Suppose that we have a synchronous 4bit counter A that counts from 0 to 9 synchronized with a clock signal CP. We put an AND gate such that the signal Y = Q3*Q0 is 1 when we count a decade. The signal Y is now driven to both another counter B that counts decades and the RESET pin of counter A.

My question is the following:

Which option is better, namely a synchronous or an asynchronous counter, to use for counter B in order to count these periodic phenomena (a decade occurs always after 10 pulses)?


1 Answer 1


It is best to use the second counter with a synchronous design and share the same clock between both counters.

Use the decoded "decade pulse" as a count enable of the second counter.

Use the decoded "decade pulse" as a synchronous load back to zero of the first counter as opposed to connecting it to an asynchronous clear input.

The reason these steps are very important is because it is possible that the output of the decade decode AND gate output could have glitches on its output as the counter outputs change state. Using that output as a clock could result in the glitches giving extra clock pulses.

  • \$\begingroup\$ Suppose we build counter B with synchronous design using some T flip-flops. So far you have proposed me to drive Y to the input of the T flip-flop of the LSB. However is the pulse Y that is produced by Y enough to make the input go high and tick the clock once simultaneously? Or it is too short? \$\endgroup\$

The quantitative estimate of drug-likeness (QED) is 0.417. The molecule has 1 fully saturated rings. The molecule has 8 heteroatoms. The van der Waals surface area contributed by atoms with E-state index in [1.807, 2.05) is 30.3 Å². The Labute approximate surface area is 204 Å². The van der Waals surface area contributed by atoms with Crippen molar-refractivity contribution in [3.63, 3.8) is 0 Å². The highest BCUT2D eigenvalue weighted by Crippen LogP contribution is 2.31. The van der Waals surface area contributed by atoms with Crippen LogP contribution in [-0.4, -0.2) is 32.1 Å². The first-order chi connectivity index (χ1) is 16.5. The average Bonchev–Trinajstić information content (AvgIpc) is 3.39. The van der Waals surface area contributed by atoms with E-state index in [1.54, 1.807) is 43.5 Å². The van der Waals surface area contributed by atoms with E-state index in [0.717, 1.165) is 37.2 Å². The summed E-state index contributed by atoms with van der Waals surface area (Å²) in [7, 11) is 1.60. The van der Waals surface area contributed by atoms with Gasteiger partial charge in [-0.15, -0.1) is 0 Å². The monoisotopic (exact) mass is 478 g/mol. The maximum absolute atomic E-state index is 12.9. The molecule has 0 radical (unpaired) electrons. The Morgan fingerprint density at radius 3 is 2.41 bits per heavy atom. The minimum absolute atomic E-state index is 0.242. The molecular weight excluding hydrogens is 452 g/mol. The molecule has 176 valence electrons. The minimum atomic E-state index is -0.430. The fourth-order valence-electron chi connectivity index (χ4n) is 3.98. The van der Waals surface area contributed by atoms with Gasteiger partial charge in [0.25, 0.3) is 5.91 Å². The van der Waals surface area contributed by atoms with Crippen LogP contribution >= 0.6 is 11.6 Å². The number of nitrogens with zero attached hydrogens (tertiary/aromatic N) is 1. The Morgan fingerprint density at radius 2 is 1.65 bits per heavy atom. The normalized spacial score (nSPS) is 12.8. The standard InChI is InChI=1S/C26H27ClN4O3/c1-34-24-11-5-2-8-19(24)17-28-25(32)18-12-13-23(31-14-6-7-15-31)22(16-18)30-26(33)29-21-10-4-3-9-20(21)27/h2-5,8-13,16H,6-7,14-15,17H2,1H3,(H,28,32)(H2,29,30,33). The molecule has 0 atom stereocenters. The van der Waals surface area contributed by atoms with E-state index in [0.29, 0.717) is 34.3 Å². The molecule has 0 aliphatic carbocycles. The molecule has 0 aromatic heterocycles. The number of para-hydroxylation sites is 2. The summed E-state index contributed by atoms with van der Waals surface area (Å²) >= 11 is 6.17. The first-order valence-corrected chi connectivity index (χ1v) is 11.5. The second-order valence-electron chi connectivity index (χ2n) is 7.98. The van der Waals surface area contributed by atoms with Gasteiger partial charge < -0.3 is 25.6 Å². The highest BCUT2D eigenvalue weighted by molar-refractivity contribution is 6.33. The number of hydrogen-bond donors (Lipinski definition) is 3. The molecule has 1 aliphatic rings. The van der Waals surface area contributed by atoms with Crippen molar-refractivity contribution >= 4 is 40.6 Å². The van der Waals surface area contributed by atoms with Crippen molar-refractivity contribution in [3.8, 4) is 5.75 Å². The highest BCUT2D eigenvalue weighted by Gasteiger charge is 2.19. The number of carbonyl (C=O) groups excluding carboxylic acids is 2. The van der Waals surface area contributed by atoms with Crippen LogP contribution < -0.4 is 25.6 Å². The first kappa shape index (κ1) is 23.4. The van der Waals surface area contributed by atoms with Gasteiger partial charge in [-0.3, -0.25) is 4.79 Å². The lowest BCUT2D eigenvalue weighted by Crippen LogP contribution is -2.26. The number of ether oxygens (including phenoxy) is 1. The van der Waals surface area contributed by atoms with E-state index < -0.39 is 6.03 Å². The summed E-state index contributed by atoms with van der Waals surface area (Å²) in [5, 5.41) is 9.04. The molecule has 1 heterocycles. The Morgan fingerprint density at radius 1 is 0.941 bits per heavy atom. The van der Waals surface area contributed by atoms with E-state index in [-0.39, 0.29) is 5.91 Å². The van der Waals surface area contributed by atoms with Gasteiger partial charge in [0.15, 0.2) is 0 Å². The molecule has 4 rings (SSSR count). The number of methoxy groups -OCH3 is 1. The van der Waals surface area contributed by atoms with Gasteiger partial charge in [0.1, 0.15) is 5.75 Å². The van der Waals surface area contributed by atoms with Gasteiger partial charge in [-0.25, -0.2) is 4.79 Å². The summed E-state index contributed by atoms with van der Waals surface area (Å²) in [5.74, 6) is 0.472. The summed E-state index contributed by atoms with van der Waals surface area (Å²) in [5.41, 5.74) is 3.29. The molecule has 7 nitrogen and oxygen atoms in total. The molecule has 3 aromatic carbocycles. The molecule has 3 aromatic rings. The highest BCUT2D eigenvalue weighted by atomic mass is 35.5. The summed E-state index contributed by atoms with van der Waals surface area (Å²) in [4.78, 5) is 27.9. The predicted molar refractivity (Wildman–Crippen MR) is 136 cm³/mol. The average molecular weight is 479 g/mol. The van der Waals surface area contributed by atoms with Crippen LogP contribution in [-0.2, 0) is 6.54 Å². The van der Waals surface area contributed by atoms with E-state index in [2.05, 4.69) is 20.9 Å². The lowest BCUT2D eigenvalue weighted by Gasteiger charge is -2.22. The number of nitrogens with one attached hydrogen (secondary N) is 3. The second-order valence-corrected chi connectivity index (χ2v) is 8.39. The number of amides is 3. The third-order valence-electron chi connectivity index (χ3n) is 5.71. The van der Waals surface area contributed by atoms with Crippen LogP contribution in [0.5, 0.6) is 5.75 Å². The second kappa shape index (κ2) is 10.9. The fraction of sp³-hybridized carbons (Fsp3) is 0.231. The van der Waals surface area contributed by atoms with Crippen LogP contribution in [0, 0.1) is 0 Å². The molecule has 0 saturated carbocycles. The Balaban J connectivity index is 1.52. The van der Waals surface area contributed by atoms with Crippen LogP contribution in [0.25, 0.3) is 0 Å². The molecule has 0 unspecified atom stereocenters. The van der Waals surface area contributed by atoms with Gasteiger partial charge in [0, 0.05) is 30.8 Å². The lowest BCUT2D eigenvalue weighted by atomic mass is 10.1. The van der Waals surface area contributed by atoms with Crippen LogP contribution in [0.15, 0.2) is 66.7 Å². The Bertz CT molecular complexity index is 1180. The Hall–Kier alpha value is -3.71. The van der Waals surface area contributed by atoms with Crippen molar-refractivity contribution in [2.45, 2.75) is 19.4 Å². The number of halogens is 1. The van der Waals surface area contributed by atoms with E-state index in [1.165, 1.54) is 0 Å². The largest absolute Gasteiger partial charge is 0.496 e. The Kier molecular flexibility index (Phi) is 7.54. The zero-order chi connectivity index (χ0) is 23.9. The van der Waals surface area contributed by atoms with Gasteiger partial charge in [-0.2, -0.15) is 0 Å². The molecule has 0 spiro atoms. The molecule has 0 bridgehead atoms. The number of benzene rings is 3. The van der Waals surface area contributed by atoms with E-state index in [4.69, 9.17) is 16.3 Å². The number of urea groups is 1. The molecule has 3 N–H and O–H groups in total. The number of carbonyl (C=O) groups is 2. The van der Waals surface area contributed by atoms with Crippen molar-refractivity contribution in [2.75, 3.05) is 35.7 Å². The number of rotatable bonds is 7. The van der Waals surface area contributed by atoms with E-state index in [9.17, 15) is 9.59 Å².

– bolzano
    Sep 10, 2016 at 12:26
  • \$\begingroup\$ The clock should ideally be a 50% duty cycle waveform derived from a source separate from the two counter circuits and then used to clock ALL the flip-flops in the the counters. Your choice to select the flop types (D, T or JK). \$\endgroup\$ Sep 10, 2016 at 12:33
  • \$\begingroup\$ If you use the steps I outline the "decade decode" pulse should nominally be a full clock period wide. \$\endgroup\$ Sep 10, 2016 at 12:35

Your Answer

By clicking “Post Your Answer”, you agree to our terms of service and acknowledge you have read our privacy policy.

Not the answer you're looking for? Browse other questions tagged or ask your own question.